Zuckerberg charity buys AI search engine to battle disease

Daily Mail - Science & tech

A charitable foundation backed by Mark Zuckerberg and his wife said Monday it has bought a Canadian artificial intelligence startup as part of a mission to eradicate disease. The Chan Zuckerberg Initiative did not disclose financial terms of the deal to acquire Toronto-based Meta, which uses AI to quickly read and comprehend scientific papers and then provide insights to researchers. Meta capabilities will be unified in a tool made available for free to scientists. Meta artificial intelligence can analyze insights across millions of papers, finding connections and patterns at scales and speeds impossible for humans to match unassisted. In the field of biomedicine alone, thousands of research papers are published daily.

Microsoft opens dataset for teaching computers to talk


Microsoft is trying to help create machines that can have conversations by releasing a new set of data for free. The data, called the Microsoft Machine Reading Comprehension dataset (MS MARCO) is a bundle of 100,000 English queries along with corresponding answers. It's supposed to help people build artificial intelligence systems that can understand human written language. The company is opening up its dataset in the hope that Microsoft can work with other organizations on making machines better at reading comprehension, said Rangan Majumder, program manager for the Microsoft Partner Group, in a blog post on Friday. The queries in MS MARCO are based on anonymized questions that were submitted to Microsoft's Bing search engine and Cortana virtual assistant.

DARPA's latest idea could put today's Turing-era computers at risk


The U.S. Defense Advanced Research Projects Agency (DARPA) has come up with some crazy ideas in the past, and its latest idea is to create computers that are always learning and adapting, much like humans. Mobile devices, computers, and gadgets already have artificial intelligence features, with notable examples being Apple's Siri, Microsoft's Cortana, and Amazon's Alexa. But these devices can only learn and draw conclusions within the scope of information pre-programmed into systems. Existing machine-learning techniques don't allow computers to think outside the box, so to speak, or think dynamically based on the situations and circumstances. The goal of a new DARPA project is to create computers that think like biological entities and are continually learning.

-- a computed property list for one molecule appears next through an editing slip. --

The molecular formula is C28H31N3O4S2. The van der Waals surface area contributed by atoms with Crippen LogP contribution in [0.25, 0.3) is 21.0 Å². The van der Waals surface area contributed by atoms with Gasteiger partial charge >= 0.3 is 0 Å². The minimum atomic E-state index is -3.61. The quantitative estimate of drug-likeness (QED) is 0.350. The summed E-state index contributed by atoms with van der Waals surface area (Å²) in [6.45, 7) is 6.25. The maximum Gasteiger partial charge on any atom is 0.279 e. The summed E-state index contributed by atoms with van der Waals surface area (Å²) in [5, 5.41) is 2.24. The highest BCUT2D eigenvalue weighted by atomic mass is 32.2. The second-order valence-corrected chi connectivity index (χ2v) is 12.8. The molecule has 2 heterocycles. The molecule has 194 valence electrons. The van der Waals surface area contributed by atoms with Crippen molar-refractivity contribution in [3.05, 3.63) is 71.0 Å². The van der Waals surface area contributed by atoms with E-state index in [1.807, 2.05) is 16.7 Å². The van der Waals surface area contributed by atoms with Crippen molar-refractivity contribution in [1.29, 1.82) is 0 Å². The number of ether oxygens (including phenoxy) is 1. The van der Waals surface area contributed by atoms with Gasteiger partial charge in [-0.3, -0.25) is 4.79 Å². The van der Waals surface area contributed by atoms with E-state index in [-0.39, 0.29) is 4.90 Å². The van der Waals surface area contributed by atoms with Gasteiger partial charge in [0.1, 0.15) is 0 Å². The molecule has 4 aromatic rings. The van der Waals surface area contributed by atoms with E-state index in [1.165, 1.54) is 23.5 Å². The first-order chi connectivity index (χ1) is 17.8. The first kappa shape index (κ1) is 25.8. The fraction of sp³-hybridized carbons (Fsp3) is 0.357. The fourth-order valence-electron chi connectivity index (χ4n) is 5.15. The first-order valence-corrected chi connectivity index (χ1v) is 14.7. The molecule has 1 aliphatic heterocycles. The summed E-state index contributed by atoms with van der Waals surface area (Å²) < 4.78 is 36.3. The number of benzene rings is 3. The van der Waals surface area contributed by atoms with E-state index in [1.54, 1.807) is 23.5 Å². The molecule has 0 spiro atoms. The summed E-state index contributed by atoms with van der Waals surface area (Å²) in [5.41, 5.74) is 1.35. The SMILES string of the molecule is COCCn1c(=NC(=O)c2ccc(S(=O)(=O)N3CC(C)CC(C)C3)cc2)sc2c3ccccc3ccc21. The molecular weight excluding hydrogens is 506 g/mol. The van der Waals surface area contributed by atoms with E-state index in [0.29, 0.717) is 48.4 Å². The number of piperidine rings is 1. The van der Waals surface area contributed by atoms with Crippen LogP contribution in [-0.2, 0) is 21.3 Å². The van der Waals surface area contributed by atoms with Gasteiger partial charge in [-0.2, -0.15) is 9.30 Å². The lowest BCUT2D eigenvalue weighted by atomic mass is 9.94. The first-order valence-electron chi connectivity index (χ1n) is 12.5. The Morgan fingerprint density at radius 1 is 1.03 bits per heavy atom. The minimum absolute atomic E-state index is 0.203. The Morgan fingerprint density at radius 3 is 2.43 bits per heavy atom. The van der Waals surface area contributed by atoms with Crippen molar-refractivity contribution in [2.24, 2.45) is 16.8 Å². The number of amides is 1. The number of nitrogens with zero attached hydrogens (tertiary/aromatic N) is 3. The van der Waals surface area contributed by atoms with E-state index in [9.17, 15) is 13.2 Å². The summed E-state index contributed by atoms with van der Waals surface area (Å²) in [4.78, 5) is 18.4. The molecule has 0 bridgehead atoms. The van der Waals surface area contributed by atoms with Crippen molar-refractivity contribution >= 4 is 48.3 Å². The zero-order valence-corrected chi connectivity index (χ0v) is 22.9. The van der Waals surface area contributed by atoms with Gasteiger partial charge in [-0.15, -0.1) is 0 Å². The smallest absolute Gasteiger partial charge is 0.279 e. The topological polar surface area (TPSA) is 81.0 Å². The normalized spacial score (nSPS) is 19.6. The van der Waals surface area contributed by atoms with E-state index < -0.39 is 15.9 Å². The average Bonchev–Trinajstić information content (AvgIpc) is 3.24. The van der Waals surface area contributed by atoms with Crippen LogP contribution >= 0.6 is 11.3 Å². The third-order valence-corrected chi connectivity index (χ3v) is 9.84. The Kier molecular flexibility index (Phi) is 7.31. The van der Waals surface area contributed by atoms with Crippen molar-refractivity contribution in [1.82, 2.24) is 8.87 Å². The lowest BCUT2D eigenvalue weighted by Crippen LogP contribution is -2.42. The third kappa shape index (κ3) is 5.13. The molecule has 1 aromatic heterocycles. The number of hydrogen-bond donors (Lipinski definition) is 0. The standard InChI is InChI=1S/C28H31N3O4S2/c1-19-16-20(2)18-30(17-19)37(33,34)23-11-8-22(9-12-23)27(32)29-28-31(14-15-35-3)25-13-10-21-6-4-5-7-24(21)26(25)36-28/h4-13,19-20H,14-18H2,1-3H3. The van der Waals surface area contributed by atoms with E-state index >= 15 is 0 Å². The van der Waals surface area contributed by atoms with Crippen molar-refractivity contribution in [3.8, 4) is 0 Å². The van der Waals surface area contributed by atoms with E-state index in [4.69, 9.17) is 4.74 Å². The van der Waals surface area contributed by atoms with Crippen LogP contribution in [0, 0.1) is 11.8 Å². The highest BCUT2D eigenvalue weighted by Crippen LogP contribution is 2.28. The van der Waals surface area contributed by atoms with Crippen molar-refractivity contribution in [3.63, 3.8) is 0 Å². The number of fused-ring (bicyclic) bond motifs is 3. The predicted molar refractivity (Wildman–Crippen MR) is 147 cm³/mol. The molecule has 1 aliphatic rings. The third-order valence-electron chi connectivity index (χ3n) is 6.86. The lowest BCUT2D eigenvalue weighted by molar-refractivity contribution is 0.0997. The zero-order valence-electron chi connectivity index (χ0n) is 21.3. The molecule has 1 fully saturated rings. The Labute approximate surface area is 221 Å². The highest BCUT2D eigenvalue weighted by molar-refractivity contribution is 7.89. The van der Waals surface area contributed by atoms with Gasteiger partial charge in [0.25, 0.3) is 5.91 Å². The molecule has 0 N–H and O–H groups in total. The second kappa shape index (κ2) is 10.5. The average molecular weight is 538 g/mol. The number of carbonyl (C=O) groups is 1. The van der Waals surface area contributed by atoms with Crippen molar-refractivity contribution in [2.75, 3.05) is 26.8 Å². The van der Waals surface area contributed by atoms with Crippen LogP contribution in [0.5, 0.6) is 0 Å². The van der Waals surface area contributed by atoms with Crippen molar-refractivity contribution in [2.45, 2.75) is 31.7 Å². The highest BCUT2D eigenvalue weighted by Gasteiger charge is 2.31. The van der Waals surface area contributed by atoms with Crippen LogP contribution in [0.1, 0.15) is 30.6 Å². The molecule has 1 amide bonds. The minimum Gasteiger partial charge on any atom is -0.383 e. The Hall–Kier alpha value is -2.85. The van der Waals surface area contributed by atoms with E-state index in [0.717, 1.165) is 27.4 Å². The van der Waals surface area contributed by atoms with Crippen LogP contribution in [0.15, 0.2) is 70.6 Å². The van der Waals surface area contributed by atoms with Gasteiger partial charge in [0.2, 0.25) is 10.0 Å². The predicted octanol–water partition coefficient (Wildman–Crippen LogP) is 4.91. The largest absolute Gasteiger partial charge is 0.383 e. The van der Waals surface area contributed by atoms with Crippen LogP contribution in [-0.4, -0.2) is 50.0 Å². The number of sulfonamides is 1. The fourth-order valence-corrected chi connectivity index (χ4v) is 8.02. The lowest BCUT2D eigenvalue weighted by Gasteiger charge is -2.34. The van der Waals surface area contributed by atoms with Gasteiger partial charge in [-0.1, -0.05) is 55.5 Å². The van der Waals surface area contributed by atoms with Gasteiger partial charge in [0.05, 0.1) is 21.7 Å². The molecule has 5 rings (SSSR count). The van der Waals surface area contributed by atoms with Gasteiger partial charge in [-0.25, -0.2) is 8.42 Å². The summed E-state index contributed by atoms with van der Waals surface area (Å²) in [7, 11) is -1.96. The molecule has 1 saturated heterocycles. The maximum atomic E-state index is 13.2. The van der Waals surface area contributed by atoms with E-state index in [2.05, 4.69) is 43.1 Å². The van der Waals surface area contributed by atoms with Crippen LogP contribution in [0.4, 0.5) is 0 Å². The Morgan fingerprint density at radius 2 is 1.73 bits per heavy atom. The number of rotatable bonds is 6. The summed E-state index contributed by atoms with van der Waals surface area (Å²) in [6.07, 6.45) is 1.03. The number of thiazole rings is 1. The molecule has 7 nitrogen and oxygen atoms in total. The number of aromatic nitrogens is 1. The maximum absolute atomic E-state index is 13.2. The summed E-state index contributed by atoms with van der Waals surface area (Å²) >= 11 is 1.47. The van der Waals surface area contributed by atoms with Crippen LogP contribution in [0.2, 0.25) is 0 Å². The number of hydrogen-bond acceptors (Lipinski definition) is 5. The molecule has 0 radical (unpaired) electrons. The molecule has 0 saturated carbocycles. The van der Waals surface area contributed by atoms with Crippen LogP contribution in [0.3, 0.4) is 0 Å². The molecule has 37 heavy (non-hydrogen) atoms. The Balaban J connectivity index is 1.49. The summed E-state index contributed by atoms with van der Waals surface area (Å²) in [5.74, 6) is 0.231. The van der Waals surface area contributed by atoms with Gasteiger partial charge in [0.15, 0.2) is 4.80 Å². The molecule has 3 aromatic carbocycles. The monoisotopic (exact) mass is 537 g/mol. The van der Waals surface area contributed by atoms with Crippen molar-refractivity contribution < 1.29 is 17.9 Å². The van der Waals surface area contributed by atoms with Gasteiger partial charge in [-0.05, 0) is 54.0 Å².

The time travel paradox of artificial intelligence


Kurt Vonnegut's novel Slaughterhouse Five and J.K.Rowling's series of Harry Potter novels describe the time travel paradox. Traveling through time changes the future from the point in time where the traveler arrived. The personal assistant that will arrive at some time in the future will change humans from that point in time forward, but in a more impactful way than GPS. Google and Facebook have recruited the best artificial intelligence (AI) and machine learning talent in the world to build personal assistants in small increments. The personal assistant's intimate knowledge of users' likes and dislikes and awareness of situational context could be like Samantha depicted in the movie Her, but without an emotional relationship so users will not fall in love with their assistants.

Artificial intelligence explained


When it comes to the future of artificial intelligence, the ultimate battle between man and machine may come to mind -- but that's really the stuff of science fiction. AI actually has a presence in our daily lives on a much more useful and less apocalyptic level. Think personal assistant devices and apps like Alexa, Cortana and Siri, web search predictions, movie suggestions on Netflix and self-driving cars. The term "artificial intelligence" was coined back in 1956. It describes a machine's ability to perform intelligent behavior such as decision-making or speech recognition.